FR 511 – Bakhtin (Day one) Summary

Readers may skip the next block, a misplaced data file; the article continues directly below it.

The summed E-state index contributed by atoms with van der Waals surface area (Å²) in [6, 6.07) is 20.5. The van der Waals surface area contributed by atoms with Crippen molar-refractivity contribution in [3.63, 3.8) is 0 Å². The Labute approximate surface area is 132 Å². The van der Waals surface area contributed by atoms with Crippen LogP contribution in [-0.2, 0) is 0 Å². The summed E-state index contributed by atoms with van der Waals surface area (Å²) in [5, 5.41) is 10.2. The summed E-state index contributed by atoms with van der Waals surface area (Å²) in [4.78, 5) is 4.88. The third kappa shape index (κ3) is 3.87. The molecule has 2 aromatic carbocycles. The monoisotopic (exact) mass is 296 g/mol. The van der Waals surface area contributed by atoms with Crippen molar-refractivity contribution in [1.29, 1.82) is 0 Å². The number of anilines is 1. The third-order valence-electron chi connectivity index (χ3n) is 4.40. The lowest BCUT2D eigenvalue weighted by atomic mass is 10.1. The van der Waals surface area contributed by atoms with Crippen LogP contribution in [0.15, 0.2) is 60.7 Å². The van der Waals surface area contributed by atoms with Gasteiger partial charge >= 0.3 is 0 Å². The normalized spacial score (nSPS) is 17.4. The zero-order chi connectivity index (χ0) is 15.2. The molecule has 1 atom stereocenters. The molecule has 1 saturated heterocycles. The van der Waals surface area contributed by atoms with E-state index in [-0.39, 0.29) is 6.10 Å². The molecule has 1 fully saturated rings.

The subject of our October 29th lecture was Mikhail Bakhtin and his text “Problems of Dostoevsky’s Poetics.” To start the class, Dr. Wall reminded us that Laura talked about polyphony in her presentation the week before, and that that was where we would start the lecture on Bakhtin. To help the class better understand the concept of polyphony, we were shown a piece of music written by Bach: “No. 4 of 6 little preludes.” In the piece, the right hand was singing something completely different than the left hand. There were in fact two completely different melodies happening at the same time. We were told that, in Romantic music, there is one central melody, and the other instruments are there solely to accompany it. Their job is to reinforce the melody. But with older music, we see that it is possible to have more than one melody at a time, sometimes even four or five. You can listen to one melody at time or both at once, etc. This example of polyphony in music is basically a metaphor for the way that Bakhtin understood Dostoevsky. In classical literature, the text is dominated mainly by the voice of the narrator, and everything else simply reinforces what the narrator has to say. With Dostoevsky, this is not the case. That is the first important point to remember in understanding Dostoevsky’s poetics. According to Bakhtin (not Amy), Dostoevsky is the author of the first polyphonic novel. At this point Dr. Wall stated that Dostoevsky is really just a foil and that other authors could be substituted (Diderot for example). Again, coming back to the first main point in understanding Dostoevsky’s poetics (or Diderot, etc.), one has to imagine a type of literature where the narrators voice is no longer all powerful and no longer dominates the entire text. Furthermore, Russian orthodox theology also had an influence on Bakhtin. In the same way that God created man to have free will, the author creates the literary character to have...
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